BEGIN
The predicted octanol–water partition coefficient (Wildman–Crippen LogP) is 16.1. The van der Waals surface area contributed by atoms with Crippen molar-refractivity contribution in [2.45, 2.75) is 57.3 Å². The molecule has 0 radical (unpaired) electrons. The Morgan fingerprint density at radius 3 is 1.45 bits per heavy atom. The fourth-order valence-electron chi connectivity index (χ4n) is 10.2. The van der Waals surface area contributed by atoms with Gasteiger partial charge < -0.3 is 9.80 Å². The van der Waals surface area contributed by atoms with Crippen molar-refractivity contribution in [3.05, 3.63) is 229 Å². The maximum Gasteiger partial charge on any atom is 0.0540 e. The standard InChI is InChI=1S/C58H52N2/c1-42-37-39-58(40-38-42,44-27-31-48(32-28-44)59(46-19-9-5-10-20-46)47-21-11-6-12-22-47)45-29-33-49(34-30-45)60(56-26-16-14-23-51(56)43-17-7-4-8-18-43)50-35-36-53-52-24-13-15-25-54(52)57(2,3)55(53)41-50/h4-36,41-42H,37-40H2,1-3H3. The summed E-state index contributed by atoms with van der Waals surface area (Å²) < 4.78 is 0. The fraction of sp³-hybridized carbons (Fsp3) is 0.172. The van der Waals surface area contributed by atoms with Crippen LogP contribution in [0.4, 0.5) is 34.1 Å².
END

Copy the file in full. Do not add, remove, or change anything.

The predicted octanol–water partition coefficient (Wildman–Crippen LogP) is 16.1. The van der Waals surface area contributed by atoms with Crippen molar-refractivity contribution in [2.45, 2.75) is 57.3 Å². The molecule has 0 radical (unpaired) electrons. The Morgan fingerprint density at radius 3 is 1.45 bits per heavy atom. The fourth-order valence-electron chi connectivity index (χ4n) is 10.2. The van der Waals surface area contributed by atoms with Gasteiger partial charge < -0.3 is 9.80 Å². The van der Waals surface area contributed by atoms with Crippen molar-refractivity contribution in [3.05, 3.63) is 229 Å². The maximum Gasteiger partial charge on any atom is 0.0540 e. The standard InChI is InChI=1S/C58H52N2/c1-42-37-39-58(40-38-42,44-27-31-48(32-28-44)59(46-19-9-5-10-20-46)47-21-11-6-12-22-47)45-29-33-49(34-30-45)60(56-26-16-14-23-51(56)43-17-7-4-8-18-43)50-35-36-53-52-24-13-15-25-54(52)57(2,3)55(53)41-50/h4-36,41-42H,37-40H2,1-3H3. The summed E-state index contributed by atoms with van der Waals surface area (Å²) < 4.78 is 0. The fraction of sp³-hybridized carbons (Fsp3) is 0.172. The van der Waals surface area contributed by atoms with Crippen LogP contribution in [0.4, 0.5) is 34.1 Å².